Historically known as the “Harlem of the West” because of its rich roots in fostering some of the greatest jazz night life and its predominantly African-American community, the Fillmore Neighborhood still maintains hints of its past while facing new developments.
Fillmore Street is the main commercial strip in the Fillmore District and is home to the infamous Fillmore Auditorium. The historic music venue sits on the corner of Geary Boulevard, the northern border for the neighborhood, and is known for hosting some of the greatest musical bands including the native San Francisco band, The Grateful Dead. Following the route of Muni Bus 22 down Fillmore Street, it passes by new and attractive eateries such as State Bird Provisions, a Michelin Star restaurant. Farther down is the FIllmore Heritage Center, currently in the bidding process for the vacant building’s replacement of its most notable past occupant, Yoshi’s Jazz Club. Diagonally across is the Fillmore Center, where many residents and visitors can relax or use as a public platform for music and dance. The Police Station for the Northern District also has its headquarters on Fillmore Street.
East of Fillmore Street, towards Van Ness Street, the Eastern border of the district, a plethora of parks are spread out around the area including the Buchanan Street Mall and Jefferson Square Park. Right beside it, is the Ella Hill Hutch Community Center, named after the first African-American female on San Francisco’s Board of Supervisors, and vital for hosting after-school programs. Multiple congregations are also noticeable in the area. Also in the eastern sector are two developments under re-construction, Fire Station No. Five and the Rosa Parks Affordable Housing for Seniors.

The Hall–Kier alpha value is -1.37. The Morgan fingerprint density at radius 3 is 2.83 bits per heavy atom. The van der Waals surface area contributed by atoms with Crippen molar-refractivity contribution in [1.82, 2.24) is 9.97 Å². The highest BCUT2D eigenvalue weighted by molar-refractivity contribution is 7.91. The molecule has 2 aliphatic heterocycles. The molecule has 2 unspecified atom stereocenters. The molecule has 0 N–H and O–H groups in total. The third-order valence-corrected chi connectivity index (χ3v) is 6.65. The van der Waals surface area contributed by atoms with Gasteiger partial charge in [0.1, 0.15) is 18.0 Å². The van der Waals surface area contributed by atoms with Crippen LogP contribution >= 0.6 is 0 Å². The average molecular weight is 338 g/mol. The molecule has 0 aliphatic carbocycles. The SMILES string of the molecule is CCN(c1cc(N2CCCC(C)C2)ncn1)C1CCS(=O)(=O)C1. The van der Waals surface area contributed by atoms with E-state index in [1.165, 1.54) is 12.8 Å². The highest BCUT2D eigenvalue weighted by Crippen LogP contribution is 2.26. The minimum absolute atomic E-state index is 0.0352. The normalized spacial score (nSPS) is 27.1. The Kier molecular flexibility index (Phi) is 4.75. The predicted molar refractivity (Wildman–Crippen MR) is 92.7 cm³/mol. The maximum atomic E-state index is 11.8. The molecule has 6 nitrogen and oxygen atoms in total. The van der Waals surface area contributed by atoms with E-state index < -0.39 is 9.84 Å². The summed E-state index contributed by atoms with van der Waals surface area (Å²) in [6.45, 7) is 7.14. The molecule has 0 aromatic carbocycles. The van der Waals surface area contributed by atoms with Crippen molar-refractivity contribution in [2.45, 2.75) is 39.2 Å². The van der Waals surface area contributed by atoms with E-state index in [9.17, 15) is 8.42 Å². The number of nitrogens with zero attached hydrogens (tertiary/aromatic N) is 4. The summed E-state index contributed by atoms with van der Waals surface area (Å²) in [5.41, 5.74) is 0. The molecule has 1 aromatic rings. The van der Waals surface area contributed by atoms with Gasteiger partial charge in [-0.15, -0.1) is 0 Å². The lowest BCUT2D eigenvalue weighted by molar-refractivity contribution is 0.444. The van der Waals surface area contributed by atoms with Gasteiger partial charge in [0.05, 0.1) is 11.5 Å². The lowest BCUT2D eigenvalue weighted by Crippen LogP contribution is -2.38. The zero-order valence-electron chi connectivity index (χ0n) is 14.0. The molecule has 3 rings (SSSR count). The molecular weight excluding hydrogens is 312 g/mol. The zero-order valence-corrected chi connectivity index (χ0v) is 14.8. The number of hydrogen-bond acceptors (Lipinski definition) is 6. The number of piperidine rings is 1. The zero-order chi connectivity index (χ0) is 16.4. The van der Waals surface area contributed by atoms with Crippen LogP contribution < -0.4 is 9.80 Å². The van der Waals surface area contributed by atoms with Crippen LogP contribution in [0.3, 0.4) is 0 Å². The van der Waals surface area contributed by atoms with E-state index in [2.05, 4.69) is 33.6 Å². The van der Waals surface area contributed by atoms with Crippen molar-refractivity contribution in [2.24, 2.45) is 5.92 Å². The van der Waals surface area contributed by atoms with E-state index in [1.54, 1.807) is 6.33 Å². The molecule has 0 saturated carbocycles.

West of the bustling Fillmore Street a more quiet, residential side of the neighborhood is shown before hitting the moderately trafficked Divisadero Street, the district’s western border. Some of the residential homes have Victorian detailing, and blend in with the nearby preserved and manicured aesthetic of the Haye’s Valley neighborhood. A corner of Alamo Park near the Painted Ladies, is shared between the two districts as well. A hidden gem in this part is the Macang Monastery, a beautiful and ornate Buddhist temple on the corner of Eddy and Divisadero.
The Fillmore District will always be known for its historical presence in defining the San Francisco’s music scene from jazz to rock n’ roll, and as a cultural preservation for the African-American community. Along with those lasting legacies, new expansions seem to come in the future.